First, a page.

What we heard about My Health Record in November 2018
The Australian Digital Health Agency has partnered with PHN’s across Australia to deliver communications at a local, regional and national level to facilitate healthcare provider registration and meaningful use of the My Health Record system. In addition, to help consumers be informed about the My Health Record and opt out mechanisms.
Across the Murray PHN catchment and as at November 2018, 142,948 consumers already have a My Health Record and 373 healthcare providers are registered for the My Health Record system. On 14 November, the Government extended the My Health Record opt-out period from 15 November 2018 to 31 January 2019, noting that people can opt-out at any time.
Our Health Voices were asked about My Health Record and in most instances were able to select more than one answer or skip questions. See below for what we heard and further information and resources on My Health Record, are located at the bottom of the page.
From Colignan in the West to Wandiligong in the East and Cobram in the North to Kilmore in the South, our Voices were spread across our catchment in the following regions:
Of the Voices who participated, 38% were healthcare professionals.
- 97% of respondents had heard about My Health Record
- 70% knew what type of information was contained within a My Health Record
57% of respondents believe that the main benefits of My Health Record are all of the below options. While the most popular individual benefits, were the first (51%), second (41%) and fourth (43%) points:
- 24/7 access to a summary of your health information, including blood tests and x-ray results, accessible from anywhere in Australia
- Not having to find or remember details about a past diagnosis or treatment when seeing a new health professional
- The ability to keep track of medications, immunisations and allergies and not have to repeat unnecessary tests
- Better connected care, as healthcare professionals can be more informed about your overall health status
- A record that you can control, including deciding which healthcare professionals can or can't access your information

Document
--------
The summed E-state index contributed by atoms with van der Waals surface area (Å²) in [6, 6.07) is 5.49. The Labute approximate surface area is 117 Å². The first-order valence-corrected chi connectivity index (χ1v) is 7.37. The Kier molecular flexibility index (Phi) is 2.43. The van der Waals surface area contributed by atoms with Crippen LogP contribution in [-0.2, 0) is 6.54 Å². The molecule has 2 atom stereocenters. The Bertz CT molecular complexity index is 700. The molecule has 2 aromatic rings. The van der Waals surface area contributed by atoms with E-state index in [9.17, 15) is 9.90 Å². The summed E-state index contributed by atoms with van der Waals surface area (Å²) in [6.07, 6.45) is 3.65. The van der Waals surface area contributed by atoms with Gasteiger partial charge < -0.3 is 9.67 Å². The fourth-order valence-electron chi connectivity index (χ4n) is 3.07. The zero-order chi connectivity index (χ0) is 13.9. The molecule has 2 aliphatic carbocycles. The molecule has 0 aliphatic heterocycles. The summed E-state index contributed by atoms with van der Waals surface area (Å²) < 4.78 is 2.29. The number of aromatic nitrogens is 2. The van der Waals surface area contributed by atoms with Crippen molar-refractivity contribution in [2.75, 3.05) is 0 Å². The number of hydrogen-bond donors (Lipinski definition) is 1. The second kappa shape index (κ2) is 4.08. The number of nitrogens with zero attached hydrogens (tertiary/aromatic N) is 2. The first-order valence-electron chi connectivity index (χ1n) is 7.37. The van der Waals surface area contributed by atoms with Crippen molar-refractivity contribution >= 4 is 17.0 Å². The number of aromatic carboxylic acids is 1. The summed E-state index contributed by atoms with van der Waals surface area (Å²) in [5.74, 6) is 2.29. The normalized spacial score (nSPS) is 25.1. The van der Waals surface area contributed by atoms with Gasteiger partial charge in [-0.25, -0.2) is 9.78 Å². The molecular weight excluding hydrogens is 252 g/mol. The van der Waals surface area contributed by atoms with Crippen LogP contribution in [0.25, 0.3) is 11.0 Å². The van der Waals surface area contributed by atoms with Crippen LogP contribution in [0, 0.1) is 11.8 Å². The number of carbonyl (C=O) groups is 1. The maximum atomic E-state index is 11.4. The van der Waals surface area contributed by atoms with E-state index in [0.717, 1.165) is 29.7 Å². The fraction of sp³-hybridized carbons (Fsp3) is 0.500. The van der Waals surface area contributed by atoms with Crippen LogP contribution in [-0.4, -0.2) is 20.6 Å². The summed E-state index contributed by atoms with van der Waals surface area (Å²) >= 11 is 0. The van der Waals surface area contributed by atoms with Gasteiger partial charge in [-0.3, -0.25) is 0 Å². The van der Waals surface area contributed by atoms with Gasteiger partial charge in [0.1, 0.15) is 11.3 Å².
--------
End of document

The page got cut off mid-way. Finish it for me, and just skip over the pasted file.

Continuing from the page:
- The ability for healthcare providers to see your health information such as allergies, medicines and immunisations in a medical emergency
- A place to record your organ donation and future medical treatment (advance care plan) wishes, make notes and upload health additional information
29% of health professionals believed all of the below options were benefits, while the first dot point was the most favourable individual benefit (13%).
- Access to clinical information that is often missing, which will help to get a more complete medical history of a patient
- More time with patients and less time chasing clinical information and investigations, resending or chasing referrals, scanning, printing, filing and posting
- Better information sharing with other healthcare professionals in the patient's care team e.g. Doctor and dietitian
- Ability to view medications that have been prescribed and dispensed, and allergies, which can avoid medication misadventure
- Access to specialist letters and hospital discharge summaries
Who has a Record
- 95% are aware that a My Health Record would be created for them, unless they told the Government that they didn’t want one
- 94% of Voices are aware that they can opt out of My Health Record at any time
- 74% of Voices are not opting out of the My Health Record
- 26% of Voices are opting out for the following reasons:
50% of Voices felt that they had been adequately informed about My Health Record. Of the information Voices had received or seen, was via:
- 46% TV
- 44% online
- 33% through their doctor or health professional
- 31% newspapers
- 28% radio
- 23% social media
- 12% community events
- 8% work
- 2% billboards
- 2% letter
31% of Voices had spoken to their doctor or health professional about My Health Record. They told us about their experiences, which included:
- “I understand you can limit access etc. There is a community fear factor of government and technology but as progression of use of technology is linked to payments to GPs from Medicare then I do not believe we can stop this progression at all. We are already having to claim Medicare and private health insurance rebates online plus Centrelink payments are connected to immunisation records.”
- "The way of the future."
- “I think there is a lot of misinformation about My Health Record it will only be as good as the number of health professionals that are willing to record in it however.”
- "I love it, and have used it for many years with no issues."
- "There has been not enough advertisement and the program requires the entire population to have a great level of computer literacy skills, which I do not agree with."
- “It’s great for me to manage all the information and records for my type 1 diabetes. It will save extra tests because all the clinicians have up to date information.”